COLUMBUS, Ohio — Even the extra yard came with a price. Saquon Barkley brought up the cause and effect of his trying to get extra yardage: one of his important offensive linemen writhing on the ground, carted off.
“That was big — kind of my fault, too,’’ Barkley said later of the third-quarter play that took out tackle Ryan Bates. “I was trying to find that yard. I kind of fell on his ankle. I’m just praying for him. Hopefully things work out.”
It did not look like that kind of day at the start, when a quick seam on the opening kickoff meant Barkley had only the kicker to beat, which isn’t a race any kicker wants to be in. Seconds in, Penn State was up, and it seemed as if Barkley could have done a Heisman pose in the end zone.
Later, that was hardly on Barkley’s mind, just the pain of being on the wrong side of a 39-38 score at Ohio State — “having a team storming the field on you, you’ve just got to take it on the chin.”
If Penn State had held on, then Barkley’s opening kickoff return and his second score take center stage: How did the Nittany Lions survive their trip to Columbus? Start with Barkley’s 97-yard return. And his 36-yard second-quarter score. The Nittany Lions lose by one, and instead other numbers move way up in the narrative. For Barkley, the day ended with 21 carries, 44 net yards. In the second half Barkley had 14 carries for minu-3 yards. He was tackled for a loss on eight of the 14 carries.
This day showed why it can be a tough road for running backs to win the Heisman, which is always more a byproduct of goals than an end game itself. The Heisman is all about the narrative and winning the big game, as much as identifying the best player, and all that has now shifted dramatically. Give Ohio State’s J.T. Barrett a real shot at the pose after he completed 16 straight second-half passes. Notre Dame’s Josh Adams? He’s in it, too.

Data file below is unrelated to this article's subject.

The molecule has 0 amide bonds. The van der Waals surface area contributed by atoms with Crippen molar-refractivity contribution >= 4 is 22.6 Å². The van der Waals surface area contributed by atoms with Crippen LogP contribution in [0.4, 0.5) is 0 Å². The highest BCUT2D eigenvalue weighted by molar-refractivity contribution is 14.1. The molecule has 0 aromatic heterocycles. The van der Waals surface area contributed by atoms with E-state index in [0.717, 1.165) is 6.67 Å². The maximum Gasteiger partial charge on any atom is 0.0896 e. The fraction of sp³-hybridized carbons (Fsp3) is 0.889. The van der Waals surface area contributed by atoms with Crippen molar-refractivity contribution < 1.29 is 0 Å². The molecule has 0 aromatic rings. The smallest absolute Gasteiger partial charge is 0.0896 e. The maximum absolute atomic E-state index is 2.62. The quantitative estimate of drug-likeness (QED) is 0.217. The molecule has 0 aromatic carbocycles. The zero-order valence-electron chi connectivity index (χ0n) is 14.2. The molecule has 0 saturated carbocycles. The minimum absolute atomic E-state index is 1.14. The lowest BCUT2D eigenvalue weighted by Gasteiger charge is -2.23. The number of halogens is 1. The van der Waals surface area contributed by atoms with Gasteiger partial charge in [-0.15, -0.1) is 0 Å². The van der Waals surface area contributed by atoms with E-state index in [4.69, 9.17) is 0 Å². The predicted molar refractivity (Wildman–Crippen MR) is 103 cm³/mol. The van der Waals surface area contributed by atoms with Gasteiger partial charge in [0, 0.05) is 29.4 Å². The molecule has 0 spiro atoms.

It’s impossible to clinch a Heisman in October. Now, Barkley might have to win it back in November.
Again, that wasn’t on his mind afterward. The word Heisman never came up.
“We just have to find a way to run the ball, especially in that four-minute situation,’’ Barkley said.
What did he see Ohio State doing to bottle him up?
“They were blitzing, bringing pressures,’’ Barkley said. “Adding an extra guy, adding extra hats in the run game. Scheme-wise, that’s really all I saw. Their D-line made plays. Like I said, it’s a talented group. I’ve got to find a way to break tackles, to fight for extra yards, and make plays.”
His overriding message: “I told the guys, season’s not over. … Obviously, we were hoping for an undefeated season — it is what it is, you’ve got to treat it the same way as you treat a win. Come in tomorrow, get in the weight room, lift some weights, rehab, get to practice. Learn from the mistakes we did, learn from the good things we did. Move on to the next one.”
Not a hint of Woe is me, or Did you see any holes out there?
“Got to make sure we keep these guys up,’’ Barkley said. “Our season is far from over. We have to trust each other.”
The rest of us can say what Barkley won’t. He doesn’t have the kind of offensive line in front of him that makes life easy. Penn State works hard to make defenses work hard to find Barkley. Still, eventually there has to be a hole.
“Four-minute situation — as a running back, that’s what you live on,’’ Barkley said. “You’ve got to find a way to get a first down. If you’ve got to make one guy miss, two guys miss — I wasn’t able to do that.”
A reporter listened and told him he’s not Superman. The man had a point. With Barkley, it’s easy to forget sometimes.
Again, no Woe is me. There’s a reason Barkley is considered a superstar in the locker room, too.
“We lost to a good team,” Barkley said. “I guarantee you, go to that locker room over there, they’ll say they beat a great team.”